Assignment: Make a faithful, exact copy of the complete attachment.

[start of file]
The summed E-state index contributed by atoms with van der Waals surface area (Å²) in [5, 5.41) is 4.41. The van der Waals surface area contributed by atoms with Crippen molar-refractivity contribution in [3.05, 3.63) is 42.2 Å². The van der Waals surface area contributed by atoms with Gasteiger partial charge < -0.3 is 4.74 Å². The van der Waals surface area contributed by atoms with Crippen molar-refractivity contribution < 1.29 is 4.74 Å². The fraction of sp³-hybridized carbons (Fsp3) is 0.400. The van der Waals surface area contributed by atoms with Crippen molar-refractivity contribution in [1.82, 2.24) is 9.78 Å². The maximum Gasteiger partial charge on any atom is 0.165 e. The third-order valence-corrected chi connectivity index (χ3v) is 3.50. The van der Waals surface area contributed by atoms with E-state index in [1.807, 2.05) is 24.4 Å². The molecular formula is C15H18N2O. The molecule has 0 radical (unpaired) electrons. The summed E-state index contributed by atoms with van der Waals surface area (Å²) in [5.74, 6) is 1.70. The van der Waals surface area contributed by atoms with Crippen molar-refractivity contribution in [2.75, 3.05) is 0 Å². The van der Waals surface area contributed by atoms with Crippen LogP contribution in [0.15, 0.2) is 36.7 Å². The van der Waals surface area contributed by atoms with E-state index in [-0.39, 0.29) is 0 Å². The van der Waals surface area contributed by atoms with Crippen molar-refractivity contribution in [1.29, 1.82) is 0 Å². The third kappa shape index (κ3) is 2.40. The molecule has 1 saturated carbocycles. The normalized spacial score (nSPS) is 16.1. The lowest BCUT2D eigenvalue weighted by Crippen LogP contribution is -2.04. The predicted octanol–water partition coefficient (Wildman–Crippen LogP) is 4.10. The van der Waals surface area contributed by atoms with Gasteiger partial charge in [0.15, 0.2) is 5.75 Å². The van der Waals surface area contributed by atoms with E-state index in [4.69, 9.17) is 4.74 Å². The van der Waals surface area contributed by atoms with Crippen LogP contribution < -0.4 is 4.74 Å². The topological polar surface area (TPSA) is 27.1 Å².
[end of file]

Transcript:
The summed E-state index contributed by atoms with van der Waals surface area (Å²) in [5, 5.41) is 4.41. The van der Waals surface area contributed by atoms with Crippen molar-refractivity contribution in [3.05, 3.63) is 42.2 Å². The van der Waals surface area contributed by atoms with Gasteiger partial charge < -0.3 is 4.74 Å². The van der Waals surface area contributed by atoms with Crippen molar-refractivity contribution < 1.29 is 4.74 Å². The fraction of sp³-hybridized carbons (Fsp3) is 0.400. The van der Waals surface area contributed by atoms with Crippen molar-refractivity contribution in [1.82, 2.24) is 9.78 Å². The maximum Gasteiger partial charge on any atom is 0.165 e. The third-order valence-corrected chi connectivity index (χ3v) is 3.50. The van der Waals surface area contributed by atoms with E-state index in [1.807, 2.05) is 24.4 Å². The molecular formula is C15H18N2O. The molecule has 0 radical (unpaired) electrons. The summed E-state index contributed by atoms with van der Waals surface area (Å²) in [5.74, 6) is 1.70. The van der Waals surface area contributed by atoms with Crippen molar-refractivity contribution in [2.75, 3.05) is 0 Å². The van der Waals surface area contributed by atoms with Crippen LogP contribution in [0.15, 0.2) is 36.7 Å². The van der Waals surface area contributed by atoms with E-state index in [-0.39, 0.29) is 0 Å². The van der Waals surface area contributed by atoms with Crippen molar-refractivity contribution in [1.29, 1.82) is 0 Å². The third kappa shape index (κ3) is 2.40. The molecule has 1 saturated carbocycles. The normalized spacial score (nSPS) is 16.1. The lowest BCUT2D eigenvalue weighted by Crippen LogP contribution is -2.04. The predicted octanol–water partition coefficient (Wildman–Crippen LogP) is 4.10. The van der Waals surface area contributed by atoms with Gasteiger partial charge in [0.15, 0.2) is 5.75 Å². The van der Waals surface area contributed by atoms with E-state index in [4.69, 9.17) is 4.74 Å². The van der Waals surface area contributed by atoms with Crippen LogP contribution < -0.4 is 4.74 Å². The topological polar surface area (TPSA) is 27.1 Å².